How a Great Dane Made Her Mark

Photo by Zach Lucero on Unsplash

Soldiers understand the threatening reality of explosives in warfare. Some specialize in the most conventional and unconventional explosives to ensure the safe disposal of such devices. These brave men and women are called Explosive Ordnance Disposal Technicians. These military personnel are on call to respond to any type of ordnance, including chemical, biological and nuclear weapons. According to the Navy Careers Website,

“Whether getting the job done in a bomb suit or by utilizing state-of-the-art robotic technology, Navy EODs are trained to use the most advanced tools of their kind in a role that’s vital to the safety of servicemembers and civilians.”

In other words, people without proper training shouldn’t dabble in such a dangerous profession. But what about dogs? Specifically, what about a Great Dane in Europe during World War II?

Courtesy of Wikipedia

Hitler’s reign of terror included regular bombings all over the European Theatre. Germany dropped 2,393 incendiary devices during the Blitz.

What is the Blitz?

From September 7, 1940–May 11, 1941, Nazi Germany conducted an intense bombing campaign against the United Kingdom. For eight months, the Luftwaffe (German Airforce) strafed large cities including Bristol. On one such bombing run, an incendiary device ripped through the roof of a house where a Great Dane named Juliana lived. According to the American Kennel Club, Great Danes are gentle giants, loved for their joyful spirits and loving companionship. Some might believe that these attributes prevent this breed from being a watchdog. On the contrary, they also function as alert home guardians. Juliana fit this description.

On a Spring Day in April of 1941, a bomb designed to trigger a fire tore a hole in the roof of Juliana’s home. Instead of cowering in the corner or crawling under her Master’s bed, the Great Dane walked over to the smoldering device and peed on it, marking her territory. Of course, having a bladder the size of a two-liter bottle of soda aided in extinguishing the fiery projectile. For her heroic service in saving the family’s home, she was awarded the Blue Cross medal. (The Blue Cross medal was originally awarded to military horses in World War I. The honor was later widened to include other animals who committed acts of bravery.) But Juliana’s heroism wasn’t over.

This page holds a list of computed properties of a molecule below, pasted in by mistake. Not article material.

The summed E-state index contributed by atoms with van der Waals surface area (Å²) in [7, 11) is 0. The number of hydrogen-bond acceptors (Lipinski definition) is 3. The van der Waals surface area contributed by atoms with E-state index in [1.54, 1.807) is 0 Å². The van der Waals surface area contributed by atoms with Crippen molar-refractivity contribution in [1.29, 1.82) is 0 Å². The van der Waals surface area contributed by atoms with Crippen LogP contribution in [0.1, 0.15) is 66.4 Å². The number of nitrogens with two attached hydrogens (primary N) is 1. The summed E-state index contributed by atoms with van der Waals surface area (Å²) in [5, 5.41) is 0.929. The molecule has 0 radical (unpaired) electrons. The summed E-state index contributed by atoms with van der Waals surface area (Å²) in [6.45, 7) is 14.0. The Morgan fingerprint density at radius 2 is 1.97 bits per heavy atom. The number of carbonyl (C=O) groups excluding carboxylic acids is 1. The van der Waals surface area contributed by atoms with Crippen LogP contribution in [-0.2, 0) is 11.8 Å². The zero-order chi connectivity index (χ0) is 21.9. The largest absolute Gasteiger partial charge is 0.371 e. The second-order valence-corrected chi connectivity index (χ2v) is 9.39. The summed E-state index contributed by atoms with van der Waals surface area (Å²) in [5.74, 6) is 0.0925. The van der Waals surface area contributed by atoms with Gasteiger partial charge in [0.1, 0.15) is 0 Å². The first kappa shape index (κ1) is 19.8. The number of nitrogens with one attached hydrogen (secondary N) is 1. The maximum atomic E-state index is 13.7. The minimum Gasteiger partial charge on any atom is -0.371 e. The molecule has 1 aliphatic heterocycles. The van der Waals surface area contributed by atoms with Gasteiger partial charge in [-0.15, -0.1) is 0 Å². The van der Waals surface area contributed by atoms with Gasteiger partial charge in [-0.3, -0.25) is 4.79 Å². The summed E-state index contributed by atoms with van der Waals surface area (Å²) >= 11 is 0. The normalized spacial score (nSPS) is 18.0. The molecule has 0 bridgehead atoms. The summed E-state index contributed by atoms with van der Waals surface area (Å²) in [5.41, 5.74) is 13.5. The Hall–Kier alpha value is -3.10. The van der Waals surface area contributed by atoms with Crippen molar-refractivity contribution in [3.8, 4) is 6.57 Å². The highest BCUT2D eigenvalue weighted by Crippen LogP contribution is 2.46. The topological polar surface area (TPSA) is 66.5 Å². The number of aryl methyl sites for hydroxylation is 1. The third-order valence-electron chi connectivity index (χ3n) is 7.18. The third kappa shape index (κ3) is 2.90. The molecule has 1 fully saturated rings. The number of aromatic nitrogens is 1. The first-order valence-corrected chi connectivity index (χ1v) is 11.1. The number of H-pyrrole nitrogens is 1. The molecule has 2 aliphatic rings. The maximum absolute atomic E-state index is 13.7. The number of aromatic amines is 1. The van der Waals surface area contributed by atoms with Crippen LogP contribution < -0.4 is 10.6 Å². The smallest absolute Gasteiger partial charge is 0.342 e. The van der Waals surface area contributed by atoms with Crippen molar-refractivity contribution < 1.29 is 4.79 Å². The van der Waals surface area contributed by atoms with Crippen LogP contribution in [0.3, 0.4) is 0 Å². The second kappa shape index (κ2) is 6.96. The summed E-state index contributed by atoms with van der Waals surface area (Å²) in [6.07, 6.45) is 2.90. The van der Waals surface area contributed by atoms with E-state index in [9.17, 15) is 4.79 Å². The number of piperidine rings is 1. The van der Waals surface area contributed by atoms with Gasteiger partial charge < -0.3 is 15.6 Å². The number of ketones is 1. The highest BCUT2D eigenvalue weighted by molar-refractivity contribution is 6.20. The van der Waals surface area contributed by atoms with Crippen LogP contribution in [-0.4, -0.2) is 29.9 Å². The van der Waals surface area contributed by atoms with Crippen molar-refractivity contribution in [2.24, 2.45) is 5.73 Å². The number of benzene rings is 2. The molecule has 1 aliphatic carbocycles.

In November of 1944, a fire broke out in her owner’s shoe shop. Juliana alerted her family, and everyone was able to escape before any lives were lost. Once again, the Blue Cross Medal was bestowed upon this loyal Great Dane. Sadly, Juliana died in 1946. An unidentified suspect slipped poison through the owner’s mail slot and she ingested it.

The tales of Juliana’s long forgotten heroism came to light in 2013.

In an auction held in Bristol, England, a watercolor portrait of Juliana and her second Blue Cross medal came up for sale. A small plaque adorned the painting, recounting her second act of heroism…warning her owners of a fire in their place of business. The plaque read,

To Juliana for the second time, saved her Master’s family from fire.”

Auctioneer Philip Taubenheim said of Juliana,

“These items tell a fantastic story and highlight the often-forgotten role that animals played in the war.”

The auctioneer guessed the portrait and medal would fetch about £60 ($84 American dollars) Instead, this historic memento sold for a whopping £1100 ($1,533 American dollars). The winning bid came from an anonymous buyer, obviously someone who loved dogs and wanted to preserve the memory of this devoted pet.

Juliana didn’t serve on the front lines nor was she ever officially classified as a military dog. But in a time of war, she exhibited courage and proved the old adage true, “A dog is a man’s best friend.”




Married. Father. Pastor. Hobbyist writer and storyteller.

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B.E. Ridenour

B.E. Ridenour

Married. Father. Pastor. Hobbyist writer and storyteller.

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